Municipal bonds advanced in price again last week on the strength of extraordinary cash balances and an absence of sufficient supply. Yields fell to their lowest point in 70 years. Looking for places to reinvest the $22 billion from bond redemptions and maturities on August 1, 2020, investors added another $1.4 billion to tax-exempt mutual bond funds last week and $229 million to muni ETFs. The modest new issue calendar of $8.1 billion was quickly absorbed by buyers who are waiting impatiently in line for more. The State of Hawaii brought a $995 million AA+ rated taxable general obligation deal with a maximum yield of 2.293% in 2040. Phoenix Children’s Hospital had a $245 million A1-rated financing with a final term maturity in 2050 yielding 2.12%. In the secondary market, MMA reported on the sticker shock, citing 5% San Francisco general obligation bonds due in 2025 traded at yields as low as 0.07%. In the high yield sector, the Academy of Advanced Learning charter school on Aurora, Colorado came to market with an $8.5 million BB rated transaction that priced at par to yield 4.375% in 2027. The Bond Buyer Municipal Bond Index (based on 40 long-term bond prices) fell two basis points to 3.52% from the week before. The 20-bond GO Index (20-year general obligation yields) dropped seven basis points to 2.02%. The 11-bond GO Index (higher grade 11-year GOs) declined to 1.55%. The Revenue Bond Index decreased seven basis points to 2.44%.

Munis are not the only products in great demand. Initial public offerings are on track to hit highs not seen since the 2000 tech boom.  Equities, as defined by the Dow Industrial, gained slightly more than a thousand points last week to close at 27,433. Gold prices hit an all-time high last week with spot prices climbing as high as $2,070 an ounce. U.S. corporate high yield bond fund inflows totaled $4.39 billion last week and the primary market saw $21 billion of new high yield bonds issued; the year-to-date volume now totals $260 billion. The average yield on investment grade corporate bonds at 1.82% is at an all-time low. There is also an unquenchable thirst for U.S. Treasuries where new issue supply is much heavier and there is a worldwide hunt for yield as the level of negative yielding debt exceeds $14 trillion. This is indeed fortunate as the Treasury plans to sell a record $112 billion in notes and bonds in this week’s refunding auctions. The three-month Treasury finished last week at a 0.09% yield, the 10-year Treasury at 0.56% and the 30-year Treasury at 1.22%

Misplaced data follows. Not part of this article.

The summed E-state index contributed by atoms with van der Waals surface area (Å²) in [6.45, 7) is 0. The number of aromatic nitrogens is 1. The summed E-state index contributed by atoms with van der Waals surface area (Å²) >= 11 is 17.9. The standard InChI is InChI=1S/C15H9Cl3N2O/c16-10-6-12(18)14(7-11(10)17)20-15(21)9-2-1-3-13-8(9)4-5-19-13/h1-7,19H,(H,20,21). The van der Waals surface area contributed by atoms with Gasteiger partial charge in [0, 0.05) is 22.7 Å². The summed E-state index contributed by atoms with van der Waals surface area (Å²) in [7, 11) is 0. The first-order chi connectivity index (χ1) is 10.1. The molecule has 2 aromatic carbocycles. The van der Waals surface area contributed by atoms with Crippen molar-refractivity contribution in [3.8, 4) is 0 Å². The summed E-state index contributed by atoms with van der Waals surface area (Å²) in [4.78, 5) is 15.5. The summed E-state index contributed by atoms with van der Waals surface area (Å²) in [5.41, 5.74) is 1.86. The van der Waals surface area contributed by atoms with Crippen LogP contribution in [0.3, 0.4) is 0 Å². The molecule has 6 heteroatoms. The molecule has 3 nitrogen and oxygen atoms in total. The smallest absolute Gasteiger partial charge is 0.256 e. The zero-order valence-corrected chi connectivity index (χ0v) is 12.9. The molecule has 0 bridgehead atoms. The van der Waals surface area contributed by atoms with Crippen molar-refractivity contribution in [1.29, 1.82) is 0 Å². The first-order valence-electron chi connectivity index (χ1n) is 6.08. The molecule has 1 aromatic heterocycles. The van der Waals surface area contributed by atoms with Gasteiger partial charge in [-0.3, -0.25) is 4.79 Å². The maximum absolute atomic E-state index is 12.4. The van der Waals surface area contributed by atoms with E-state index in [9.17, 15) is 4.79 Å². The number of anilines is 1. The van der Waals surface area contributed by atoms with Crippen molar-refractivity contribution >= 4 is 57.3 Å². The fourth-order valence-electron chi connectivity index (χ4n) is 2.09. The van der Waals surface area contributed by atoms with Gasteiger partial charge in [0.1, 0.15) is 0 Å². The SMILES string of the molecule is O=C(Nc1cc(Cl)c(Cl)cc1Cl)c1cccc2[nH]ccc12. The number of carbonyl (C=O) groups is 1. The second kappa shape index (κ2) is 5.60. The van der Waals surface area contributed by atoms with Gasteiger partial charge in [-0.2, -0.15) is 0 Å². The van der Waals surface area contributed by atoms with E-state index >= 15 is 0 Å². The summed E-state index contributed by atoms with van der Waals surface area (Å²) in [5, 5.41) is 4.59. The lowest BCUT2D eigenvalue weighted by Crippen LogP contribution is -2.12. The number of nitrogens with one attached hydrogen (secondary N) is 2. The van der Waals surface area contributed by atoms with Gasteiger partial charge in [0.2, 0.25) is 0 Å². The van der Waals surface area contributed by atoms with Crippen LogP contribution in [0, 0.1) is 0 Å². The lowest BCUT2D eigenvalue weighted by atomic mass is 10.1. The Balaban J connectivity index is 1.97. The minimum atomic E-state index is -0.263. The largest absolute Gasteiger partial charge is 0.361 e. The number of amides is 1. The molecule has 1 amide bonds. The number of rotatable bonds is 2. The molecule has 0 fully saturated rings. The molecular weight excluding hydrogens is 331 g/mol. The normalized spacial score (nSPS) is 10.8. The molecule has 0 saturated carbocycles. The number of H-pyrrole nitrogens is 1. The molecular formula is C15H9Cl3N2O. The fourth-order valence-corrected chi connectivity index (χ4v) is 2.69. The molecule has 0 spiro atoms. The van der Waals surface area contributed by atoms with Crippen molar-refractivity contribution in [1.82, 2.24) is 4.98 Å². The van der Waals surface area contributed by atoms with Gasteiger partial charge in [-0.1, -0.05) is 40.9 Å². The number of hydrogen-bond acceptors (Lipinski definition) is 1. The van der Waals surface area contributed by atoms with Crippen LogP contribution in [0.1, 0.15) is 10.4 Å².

All of  this remains hard to reconcile in the context of quarterly U.S. earnings reports and economic data which, while above expectations, are nevertheless ghastly; rising coronavirus counts that terrify teachers, troopers and tight ends; the looting and riots damaging so many of America’s great cities; trade combat, more often described as “tensions”, with China; pollsters paid to support divisive narratives; fall election lineups featuring consequential face-offs; and inscrutable political strategies holding up the next national fiscal aid package, just to name a few. This is our status quo through Labor Day — and perhaps until November 3. 

We continue to focus on the positives but look under all the proverbial hoods and kick all the tires in our daily analytic, surveillance, and trading work. We encourage you to contact your HJ Sims advisor to review the credit fundamentals in your portfolio, as well as in new offerings we see every day that may be suited to your risk profile and worthy of your investment.

Market Commentary: Groundhog Day

HJ Sims Logo

The 1993 box office hit starring Bill Murray portrayed a TV weatherman from Pittsburgh sent with his producer to cover the annual shadow-no shadow show in Punxsutawney, Pennsylvania which, for 120 years, has produced legendary forecasts of early spring or extended winter. He soon becomes trapped in a time loop nightmare that causes him to relive the events of February 2 with the townies over and over and over again. The movie, which was actually filmed in Woodstock and Cary, Illinois with an unknown woodchuck, became one of the most popular romantic comedies of all time and “groundhog day” became our new term for being stuck in a job or life that is mind-numbingly repetitive and unpleasant.

Groundhog Day is the cycle that many of us find ourselves in for five going on six months now. On the personal front, we smack the same alarm button every morning not knowing if is in fact Wednesday or Sunday, April or August. We are mostly limited to our homes, in mostly small spaces, often with family but sometimes alone, and venture out at our risk with mask and gloves to work, shop, or just get some air. Like the character Phil Connors, some of us try counseling, take side jobs, reach out to help others in need, learn to play the piano, fall in love. Others eat and drink too much, lash out, spend unwisely, take crazy gambles. On the work front, our lives are mostly inextricably linked with the very same spaces, people, events and risks. In many ways, our days are as Yogi Berra once said, “déjà vu all over again”. And try as we might to find humor in our daily routines, exercise, socialize with our family and friends, or make plans for the future, these efforts, once so normal and natural, have become a tiresome chore amid restrictions that were tolerable for 15 or 30 or 60 days but now seem quite permanent. We suddenly long for the good old days, no matter how lousy they may have seemed back a mere six months ago, pre-Covid.